It’s Saturday! Yeah, no school! Dan’s off on a long bike ride and I’m going the other way on my bike when he gets back. The kids are sleeping in, of course, and happy to do so.
All along the Overseas Highway that stretches the entire length of the Keys’ islands there is a bike trail of sorts. Sometimes you ride on the road, sometimes you are off of it. I ride off whenever I can because my recumbent rides low, and I don’t think people can see me as well. After a couple times of having a side view mirror swipe my ear, I learned to ride as far from traffic as possible. I have lost count of how many people I see texting and talking on cell phones. My favorite was the lady doing her make-up, eating, and talking on her cell phone – with her arms steering the car because her hands were busy. Agh.
This huge iguana was all the way across the bike path and as I fumbled to get my camera out, he started to go into the trees. He was about 4 feet long!!! There was a smaller 3′ one to the right of him, but he was bright green and blended into the grass. So cool to see!
This is my all time favorite spot in the Keys!!! Vaca Cut bridge. The water flows on this side from the Gulf when the tide goes out to the Atlantic Ocean behind me about 200 yards. The pelicans swoop down, under the bridge or over, or from the trees, and plop into the water. Not to dive for fish, but to ride the tide for fun! They “talk” to each other the whole way and I imagine they are saying things like, “good ride today” or “dude, you should have been here yesterday for the tide”. I stood here today watching for about 20 minutes and every other time we drove over the bridge I looked to see which way they were floating. They were having fun. I like that.
After lunch, about 1:30, the kids and I are going to the beach…! This state park is only a couple miles from our RV park, so we will get to come every day if we want. It’s a nice park, with a campground that would have been fun to stay in had we been able to get in. It’s known for being excellent, so it’s full year round. The wind was up today, so the kite surfers were out in full force and it was fun to watch them. My heart stopped every time one of them would “catch air” about 20 feet high and I couldn’t watch one man who was having fun doing summersaults in the air.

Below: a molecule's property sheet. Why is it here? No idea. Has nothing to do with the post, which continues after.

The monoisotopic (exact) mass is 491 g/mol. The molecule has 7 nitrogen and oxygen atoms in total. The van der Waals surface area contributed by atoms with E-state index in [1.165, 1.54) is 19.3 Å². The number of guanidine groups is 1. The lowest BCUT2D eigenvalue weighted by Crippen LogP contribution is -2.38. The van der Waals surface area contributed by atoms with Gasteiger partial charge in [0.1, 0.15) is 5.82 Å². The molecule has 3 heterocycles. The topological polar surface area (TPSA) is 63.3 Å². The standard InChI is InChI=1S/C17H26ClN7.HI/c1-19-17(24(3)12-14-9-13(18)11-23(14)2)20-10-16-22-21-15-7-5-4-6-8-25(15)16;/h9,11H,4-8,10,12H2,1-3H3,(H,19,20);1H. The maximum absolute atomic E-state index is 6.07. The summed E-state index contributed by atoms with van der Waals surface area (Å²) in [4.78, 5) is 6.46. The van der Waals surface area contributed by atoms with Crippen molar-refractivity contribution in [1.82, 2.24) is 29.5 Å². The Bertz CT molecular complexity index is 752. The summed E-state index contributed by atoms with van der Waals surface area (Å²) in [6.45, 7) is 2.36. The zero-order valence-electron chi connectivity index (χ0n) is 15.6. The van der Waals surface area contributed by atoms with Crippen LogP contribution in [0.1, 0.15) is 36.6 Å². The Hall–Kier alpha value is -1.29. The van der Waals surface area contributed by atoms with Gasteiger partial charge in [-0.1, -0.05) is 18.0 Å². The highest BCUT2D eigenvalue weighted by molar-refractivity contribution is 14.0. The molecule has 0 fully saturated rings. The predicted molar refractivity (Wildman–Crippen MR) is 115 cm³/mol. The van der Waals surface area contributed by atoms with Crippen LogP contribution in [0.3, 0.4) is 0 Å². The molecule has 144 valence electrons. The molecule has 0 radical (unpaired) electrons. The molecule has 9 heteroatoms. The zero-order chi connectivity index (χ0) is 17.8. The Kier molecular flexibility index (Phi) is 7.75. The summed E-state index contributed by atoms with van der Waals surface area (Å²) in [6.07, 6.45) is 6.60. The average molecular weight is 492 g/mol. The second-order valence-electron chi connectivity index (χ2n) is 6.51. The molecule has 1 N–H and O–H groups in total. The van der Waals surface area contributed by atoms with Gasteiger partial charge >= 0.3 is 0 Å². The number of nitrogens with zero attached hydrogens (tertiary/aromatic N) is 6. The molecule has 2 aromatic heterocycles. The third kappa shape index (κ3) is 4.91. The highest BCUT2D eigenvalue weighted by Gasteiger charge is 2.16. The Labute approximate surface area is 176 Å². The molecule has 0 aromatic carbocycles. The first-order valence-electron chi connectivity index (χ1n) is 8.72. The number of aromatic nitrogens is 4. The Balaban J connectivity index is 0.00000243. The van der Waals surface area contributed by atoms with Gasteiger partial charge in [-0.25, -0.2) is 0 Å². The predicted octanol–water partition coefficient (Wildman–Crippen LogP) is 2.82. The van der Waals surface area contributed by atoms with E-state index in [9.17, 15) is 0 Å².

Nate and I walked down the beach, and I was collecting shells and taking pictures. He was exploring and enjoying the warm water. When we got back to where Eliza was lounging, I went into the water again and was looking at a tiny shell when Nate said to me, “huh, I can’t get this off my hand” and I turned to see the blue part of a jelly fish on his fingers and his hand was swelling up. I immediately took out my camera to take the picture below, so we’d know what it was and I told the kids to grab their gear and get to the car.
I asked one of the kite surfers where the closest medical help would be, and told him what Nate had touched. He said, “Oh, not good man, he touched a Portuguese man-of war. You better talk to these people.” We walked over to another group and they all agreed that it was serious, but that the ranger at the entrance could help us.
I drove to the ranger station, reminding Nate as we drove that I had told him AT LEAST A MILLION TIMES during this trip, NOT to touch jelly fish on the beach. We’ve been to the beaches on the west coast! We’ve gone all the way from Canada down the east coast and not once has he touched one, even when I swam with them in PEI. We had just walked the beach together and I had said, “Don’t touch it with your hands” at least a dozen times. He had picked up another kind of jelly fish with a branch and I had praised him for not touching it directly. For some reason, at the end of our day, he picked one up? With me standing right there?!
So the ranger was non-plussed as she poured a hefty amount of ammonia right on his hand. She said to be concerned if it got worse, but that this ammonia should do the trick. The other rangers said that they’ve had kids covered with them, and that’s when they send them to the hospital. They said to keep an eye on him. Oh yes, I certainly will! I wasn’t mad, just so concerned that he would be okay. And frustrated that 13 years of saying “don’t touch” didn’t take root. Pure teenager.
We got back in the car, and smart Eliza was looking up the Portuguese man-of war and what else we should do. Turns out that the ammonia was the first thing, and then you wait. We went back to the RV to tell Dan, then we all went to our pool and hung out. It was 85 and beautiful, but we weren’t really noticing that. From Eliza’s research, we knew he shouldn’t get it wet, so he had to sit by the side of the pool. His left arm was hurting all the way up to his arm pit, but he was pretty calm about it and joking about it. I just kept thinking, “in an instant, everything can change”, and was so grateful that it wasn’t more serious. After a few hours, the pain went away and the redness did, too, but it took Nate a few days to want to go back to the beach with me.